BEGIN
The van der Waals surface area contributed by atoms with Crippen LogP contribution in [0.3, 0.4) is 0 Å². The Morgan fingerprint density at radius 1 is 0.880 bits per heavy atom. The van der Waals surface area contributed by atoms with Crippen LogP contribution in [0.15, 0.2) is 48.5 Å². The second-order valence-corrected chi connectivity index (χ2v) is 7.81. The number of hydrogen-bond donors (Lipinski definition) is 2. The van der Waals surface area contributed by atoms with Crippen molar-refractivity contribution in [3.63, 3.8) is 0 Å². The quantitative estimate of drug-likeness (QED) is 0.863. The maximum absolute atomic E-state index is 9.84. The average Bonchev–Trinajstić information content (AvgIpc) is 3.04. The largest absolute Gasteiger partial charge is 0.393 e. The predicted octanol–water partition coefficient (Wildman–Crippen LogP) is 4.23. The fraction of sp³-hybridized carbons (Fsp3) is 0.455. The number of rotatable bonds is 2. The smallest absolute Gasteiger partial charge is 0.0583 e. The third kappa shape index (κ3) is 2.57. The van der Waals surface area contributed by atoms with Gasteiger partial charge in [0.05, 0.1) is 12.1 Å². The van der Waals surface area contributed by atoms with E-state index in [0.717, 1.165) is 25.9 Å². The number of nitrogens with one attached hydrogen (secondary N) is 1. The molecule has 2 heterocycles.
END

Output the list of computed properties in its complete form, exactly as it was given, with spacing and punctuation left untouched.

The van der Waals surface area contributed by atoms with Crippen LogP contribution in [0.3, 0.4) is 0 Å². The Morgan fingerprint density at radius 1 is 0.880 bits per heavy atom. The van der Waals surface area contributed by atoms with Crippen LogP contribution in [0.15, 0.2) is 48.5 Å². The second-order valence-corrected chi connectivity index (χ2v) is 7.81. The number of hydrogen-bond donors (Lipinski definition) is 2. The van der Waals surface area contributed by atoms with Crippen molar-refractivity contribution in [3.63, 3.8) is 0 Å². The quantitative estimate of drug-likeness (QED) is 0.863. The maximum absolute atomic E-state index is 9.84. The average Bonchev–Trinajstić information content (AvgIpc) is 3.04. The largest absolute Gasteiger partial charge is 0.393 e. The predicted octanol–water partition coefficient (Wildman–Crippen LogP) is 4.23. The fraction of sp³-hybridized carbons (Fsp3) is 0.455. The number of rotatable bonds is 2. The smallest absolute Gasteiger partial charge is 0.0583 e. The third kappa shape index (κ3) is 2.57. The van der Waals surface area contributed by atoms with Gasteiger partial charge in [0.05, 0.1) is 12.1 Å². The van der Waals surface area contributed by atoms with E-state index in [0.717, 1.165) is 25.9 Å². The number of nitrogens with one attached hydrogen (secondary N) is 1. The molecule has 2 heterocycles.